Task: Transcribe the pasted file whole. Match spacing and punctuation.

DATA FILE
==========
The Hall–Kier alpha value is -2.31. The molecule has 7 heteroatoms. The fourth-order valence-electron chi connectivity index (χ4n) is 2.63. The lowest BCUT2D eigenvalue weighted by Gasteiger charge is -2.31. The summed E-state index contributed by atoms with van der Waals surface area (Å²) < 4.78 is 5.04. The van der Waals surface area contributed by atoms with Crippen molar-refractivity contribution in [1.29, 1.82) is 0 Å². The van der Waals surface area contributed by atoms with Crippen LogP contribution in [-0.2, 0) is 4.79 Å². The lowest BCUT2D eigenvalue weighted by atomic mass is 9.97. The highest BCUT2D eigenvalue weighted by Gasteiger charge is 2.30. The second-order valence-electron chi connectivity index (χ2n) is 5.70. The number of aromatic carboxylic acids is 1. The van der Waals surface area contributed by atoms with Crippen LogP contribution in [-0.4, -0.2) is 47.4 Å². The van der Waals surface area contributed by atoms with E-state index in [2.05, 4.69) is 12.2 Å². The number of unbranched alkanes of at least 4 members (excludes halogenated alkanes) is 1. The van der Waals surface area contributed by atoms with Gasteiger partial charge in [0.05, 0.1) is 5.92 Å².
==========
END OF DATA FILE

The Hall–Kier alpha value is -2.31. The molecule has 7 heteroatoms. The fourth-order valence-electron chi connectivity index (χ4n) is 2.63. The lowest BCUT2D eigenvalue weighted by Gasteiger charge is -2.31. The summed E-state index contributed by atoms with van der Waals surface area (Å²) < 4.78 is 5.04. The van der Waals surface area contributed by atoms with Crippen molar-refractivity contribution in [1.29, 1.82) is 0 Å². The van der Waals surface area contributed by atoms with Crippen LogP contribution in [-0.2, 0) is 4.79 Å². The lowest BCUT2D eigenvalue weighted by atomic mass is 9.97. The highest BCUT2D eigenvalue weighted by Gasteiger charge is 2.30. The second-order valence-electron chi connectivity index (χ2n) is 5.70. The number of aromatic carboxylic acids is 1. The van der Waals surface area contributed by atoms with Crippen LogP contribution in [-0.4, -0.2) is 47.4 Å². The van der Waals surface area contributed by atoms with E-state index in [2.05, 4.69) is 12.2 Å². The number of unbranched alkanes of at least 4 members (excludes halogenated alkanes) is 1. The van der Waals surface area contributed by atoms with Gasteiger partial charge in [0.05, 0.1) is 5.92 Å².